Are diet pills bad for you?
Dietary supplements and weight-loss remedies that advertise a quick fix usually don't work.
Most over-the-counter weight loss pills and supplements aren't regulated by the U.S. Food and Drug Administration (FDA). These pills and supplements may claim you can shed pounds without diet or exercise, but their claims often aren't backed up by science.
OTC weight loss pills and supplements can come with side effects. Some are minor but unpleasant (like bloating and diarrhea). Other side effects, like heart problems, can be serious.
The FDA has approved prescription weight loss pills, but only for obese adults. A doctor may prescribe these pills to adults who have medical problems related to obesity, like diabetes or high blood pressure. These pills can have serious side effects and are not recommended for teens.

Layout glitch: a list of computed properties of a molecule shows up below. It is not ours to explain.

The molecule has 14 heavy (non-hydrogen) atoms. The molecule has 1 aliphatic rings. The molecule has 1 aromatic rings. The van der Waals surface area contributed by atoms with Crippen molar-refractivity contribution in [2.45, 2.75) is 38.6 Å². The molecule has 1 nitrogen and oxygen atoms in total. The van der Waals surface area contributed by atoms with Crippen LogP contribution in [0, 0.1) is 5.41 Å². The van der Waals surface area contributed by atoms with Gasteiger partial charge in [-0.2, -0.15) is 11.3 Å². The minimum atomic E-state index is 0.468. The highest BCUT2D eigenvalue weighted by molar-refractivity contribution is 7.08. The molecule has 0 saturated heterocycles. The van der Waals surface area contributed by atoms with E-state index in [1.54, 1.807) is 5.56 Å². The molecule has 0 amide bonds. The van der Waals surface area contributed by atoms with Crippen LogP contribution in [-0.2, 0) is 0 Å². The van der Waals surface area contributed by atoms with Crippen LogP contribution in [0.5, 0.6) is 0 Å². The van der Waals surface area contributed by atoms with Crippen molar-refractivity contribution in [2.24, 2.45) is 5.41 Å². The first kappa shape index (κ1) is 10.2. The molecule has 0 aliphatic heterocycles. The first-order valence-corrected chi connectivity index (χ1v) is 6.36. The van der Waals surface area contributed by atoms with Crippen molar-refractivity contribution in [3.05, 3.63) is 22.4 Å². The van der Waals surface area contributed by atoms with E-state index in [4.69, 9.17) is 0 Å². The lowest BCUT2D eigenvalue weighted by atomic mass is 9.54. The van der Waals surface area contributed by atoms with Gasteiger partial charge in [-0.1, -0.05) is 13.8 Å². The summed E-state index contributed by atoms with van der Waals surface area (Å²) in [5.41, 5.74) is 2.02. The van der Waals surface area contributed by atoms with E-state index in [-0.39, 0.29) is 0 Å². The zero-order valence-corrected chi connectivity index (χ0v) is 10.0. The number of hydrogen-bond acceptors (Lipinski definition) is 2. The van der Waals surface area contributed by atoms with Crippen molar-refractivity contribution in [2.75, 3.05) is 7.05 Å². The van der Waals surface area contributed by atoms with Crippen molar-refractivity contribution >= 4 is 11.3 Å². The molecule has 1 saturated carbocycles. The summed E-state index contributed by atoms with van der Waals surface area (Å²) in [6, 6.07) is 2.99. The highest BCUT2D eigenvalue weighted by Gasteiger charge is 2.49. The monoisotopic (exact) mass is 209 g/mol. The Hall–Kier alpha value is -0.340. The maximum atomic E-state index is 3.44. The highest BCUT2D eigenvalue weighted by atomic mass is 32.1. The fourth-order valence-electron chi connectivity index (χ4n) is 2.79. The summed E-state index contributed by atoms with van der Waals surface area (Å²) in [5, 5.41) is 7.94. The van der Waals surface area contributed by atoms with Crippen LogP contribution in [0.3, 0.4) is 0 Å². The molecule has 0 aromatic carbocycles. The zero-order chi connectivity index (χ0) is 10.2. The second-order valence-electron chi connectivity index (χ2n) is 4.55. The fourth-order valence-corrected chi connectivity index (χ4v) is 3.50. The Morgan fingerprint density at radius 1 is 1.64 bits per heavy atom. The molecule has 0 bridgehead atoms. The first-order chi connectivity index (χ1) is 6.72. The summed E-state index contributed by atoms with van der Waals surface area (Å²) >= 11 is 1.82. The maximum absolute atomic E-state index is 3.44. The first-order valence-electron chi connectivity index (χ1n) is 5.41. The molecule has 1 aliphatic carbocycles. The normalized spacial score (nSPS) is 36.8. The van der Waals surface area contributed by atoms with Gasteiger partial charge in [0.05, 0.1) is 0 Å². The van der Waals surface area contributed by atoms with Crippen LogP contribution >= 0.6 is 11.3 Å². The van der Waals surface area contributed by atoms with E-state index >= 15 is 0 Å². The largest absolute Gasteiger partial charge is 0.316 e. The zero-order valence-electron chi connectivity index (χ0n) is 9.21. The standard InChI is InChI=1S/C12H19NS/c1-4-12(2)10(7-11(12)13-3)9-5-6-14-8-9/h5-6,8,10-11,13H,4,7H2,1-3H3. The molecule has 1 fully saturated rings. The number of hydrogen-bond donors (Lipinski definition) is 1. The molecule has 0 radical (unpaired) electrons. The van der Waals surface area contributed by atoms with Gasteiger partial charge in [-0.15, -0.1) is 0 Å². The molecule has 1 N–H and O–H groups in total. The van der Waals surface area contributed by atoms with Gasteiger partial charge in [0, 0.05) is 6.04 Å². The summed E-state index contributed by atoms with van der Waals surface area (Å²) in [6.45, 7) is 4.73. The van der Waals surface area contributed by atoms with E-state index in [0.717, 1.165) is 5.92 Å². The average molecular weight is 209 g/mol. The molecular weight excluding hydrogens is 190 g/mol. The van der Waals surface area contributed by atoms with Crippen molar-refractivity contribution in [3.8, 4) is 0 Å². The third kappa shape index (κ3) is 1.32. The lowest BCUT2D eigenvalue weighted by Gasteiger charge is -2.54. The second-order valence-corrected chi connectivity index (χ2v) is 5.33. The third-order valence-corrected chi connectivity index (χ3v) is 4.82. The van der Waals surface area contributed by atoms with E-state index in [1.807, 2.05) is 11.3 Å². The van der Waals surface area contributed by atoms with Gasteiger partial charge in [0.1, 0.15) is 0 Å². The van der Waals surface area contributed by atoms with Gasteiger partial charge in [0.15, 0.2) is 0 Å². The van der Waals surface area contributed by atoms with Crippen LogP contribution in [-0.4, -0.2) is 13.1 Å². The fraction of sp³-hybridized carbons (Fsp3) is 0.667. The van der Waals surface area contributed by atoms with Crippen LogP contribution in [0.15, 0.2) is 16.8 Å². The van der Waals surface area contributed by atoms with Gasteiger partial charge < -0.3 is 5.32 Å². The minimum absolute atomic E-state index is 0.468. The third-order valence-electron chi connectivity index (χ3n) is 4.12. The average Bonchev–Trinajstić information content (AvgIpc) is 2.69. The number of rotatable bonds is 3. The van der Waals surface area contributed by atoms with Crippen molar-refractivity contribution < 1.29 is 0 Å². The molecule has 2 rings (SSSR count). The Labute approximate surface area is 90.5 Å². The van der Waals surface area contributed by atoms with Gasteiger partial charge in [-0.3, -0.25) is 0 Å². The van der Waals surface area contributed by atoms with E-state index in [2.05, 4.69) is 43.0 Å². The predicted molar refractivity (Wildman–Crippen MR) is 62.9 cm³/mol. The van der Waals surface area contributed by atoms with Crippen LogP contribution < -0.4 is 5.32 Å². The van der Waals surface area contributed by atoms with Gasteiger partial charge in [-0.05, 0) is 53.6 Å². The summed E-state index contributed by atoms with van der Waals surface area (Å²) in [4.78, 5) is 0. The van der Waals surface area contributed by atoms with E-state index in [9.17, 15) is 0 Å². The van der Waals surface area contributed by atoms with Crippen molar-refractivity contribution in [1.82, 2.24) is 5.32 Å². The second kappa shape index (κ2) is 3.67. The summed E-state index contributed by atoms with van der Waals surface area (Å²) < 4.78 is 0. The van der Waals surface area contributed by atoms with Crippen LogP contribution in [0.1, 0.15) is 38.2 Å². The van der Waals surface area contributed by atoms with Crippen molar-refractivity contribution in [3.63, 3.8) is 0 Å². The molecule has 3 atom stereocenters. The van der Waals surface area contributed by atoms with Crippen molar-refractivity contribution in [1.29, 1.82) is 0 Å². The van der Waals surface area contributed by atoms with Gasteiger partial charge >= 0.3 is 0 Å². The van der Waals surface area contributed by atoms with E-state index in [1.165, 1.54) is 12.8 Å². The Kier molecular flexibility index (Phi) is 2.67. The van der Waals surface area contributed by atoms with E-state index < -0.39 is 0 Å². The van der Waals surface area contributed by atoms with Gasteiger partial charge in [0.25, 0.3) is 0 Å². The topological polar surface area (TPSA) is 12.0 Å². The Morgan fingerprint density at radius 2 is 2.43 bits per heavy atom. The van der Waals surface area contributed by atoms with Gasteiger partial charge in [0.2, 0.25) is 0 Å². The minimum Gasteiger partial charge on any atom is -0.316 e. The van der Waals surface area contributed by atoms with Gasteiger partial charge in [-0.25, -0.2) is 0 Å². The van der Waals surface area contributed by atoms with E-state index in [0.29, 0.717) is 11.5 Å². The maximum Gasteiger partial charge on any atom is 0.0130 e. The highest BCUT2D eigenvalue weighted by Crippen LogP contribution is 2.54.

If you think you're overweight, talk to your doctor about safe and effective ways to lose weight. The best way to attack a weight problem is through changes like choosing healthy foods, eating smaller portions, and starting an exercise routine.
When it comes to diet pills and supplements, the old saying makes sense: "If it sounds too good to be true, it probably is."
Reviewed by: Mary L. Gavin, MD
Date reviewed: September 2014
*Names have been changed to protect user privacy.
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